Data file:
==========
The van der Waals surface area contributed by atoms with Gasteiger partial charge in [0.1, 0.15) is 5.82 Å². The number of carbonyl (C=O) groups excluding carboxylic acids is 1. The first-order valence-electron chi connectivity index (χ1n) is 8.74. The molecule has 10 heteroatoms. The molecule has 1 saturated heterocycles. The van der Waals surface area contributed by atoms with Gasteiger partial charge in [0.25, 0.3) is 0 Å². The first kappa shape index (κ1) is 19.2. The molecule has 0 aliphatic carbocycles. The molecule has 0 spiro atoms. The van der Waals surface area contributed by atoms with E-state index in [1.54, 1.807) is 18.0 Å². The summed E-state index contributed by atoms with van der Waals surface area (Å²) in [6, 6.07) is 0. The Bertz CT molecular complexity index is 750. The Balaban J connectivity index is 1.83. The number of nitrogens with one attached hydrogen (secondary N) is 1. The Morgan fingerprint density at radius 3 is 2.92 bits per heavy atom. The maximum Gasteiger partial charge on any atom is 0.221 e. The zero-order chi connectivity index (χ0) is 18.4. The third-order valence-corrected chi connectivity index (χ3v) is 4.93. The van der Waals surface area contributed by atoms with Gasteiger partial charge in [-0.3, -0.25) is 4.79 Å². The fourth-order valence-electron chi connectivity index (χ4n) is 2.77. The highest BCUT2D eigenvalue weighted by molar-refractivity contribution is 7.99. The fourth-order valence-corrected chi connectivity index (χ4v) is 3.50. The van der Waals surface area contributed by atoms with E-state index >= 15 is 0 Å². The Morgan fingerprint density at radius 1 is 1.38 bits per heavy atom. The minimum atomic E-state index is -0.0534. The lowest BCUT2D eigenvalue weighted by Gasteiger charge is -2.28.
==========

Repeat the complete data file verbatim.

The van der Waals surface area contributed by atoms with Gasteiger partial charge in [0.1, 0.15) is 5.82 Å². The number of carbonyl (C=O) groups excluding carboxylic acids is 1. The first-order valence-electron chi connectivity index (χ1n) is 8.74. The molecule has 10 heteroatoms. The molecule has 1 saturated heterocycles. The van der Waals surface area contributed by atoms with Gasteiger partial charge in [0.25, 0.3) is 0 Å². The first kappa shape index (κ1) is 19.2. The molecule has 0 aliphatic carbocycles. The molecule has 0 spiro atoms. The van der Waals surface area contributed by atoms with E-state index in [1.54, 1.807) is 18.0 Å². The summed E-state index contributed by atoms with van der Waals surface area (Å²) in [6, 6.07) is 0. The Bertz CT molecular complexity index is 750. The Balaban J connectivity index is 1.83. The number of nitrogens with one attached hydrogen (secondary N) is 1. The Morgan fingerprint density at radius 3 is 2.92 bits per heavy atom. The maximum Gasteiger partial charge on any atom is 0.221 e. The zero-order chi connectivity index (χ0) is 18.4. The third-order valence-corrected chi connectivity index (χ3v) is 4.93. The van der Waals surface area contributed by atoms with Gasteiger partial charge in [-0.3, -0.25) is 4.79 Å². The fourth-order valence-electron chi connectivity index (χ4n) is 2.77. The highest BCUT2D eigenvalue weighted by molar-refractivity contribution is 7.99. The fourth-order valence-corrected chi connectivity index (χ4v) is 3.50. The van der Waals surface area contributed by atoms with E-state index >= 15 is 0 Å². The Morgan fingerprint density at radius 1 is 1.38 bits per heavy atom. The minimum atomic E-state index is -0.0534. The lowest BCUT2D eigenvalue weighted by Gasteiger charge is -2.28.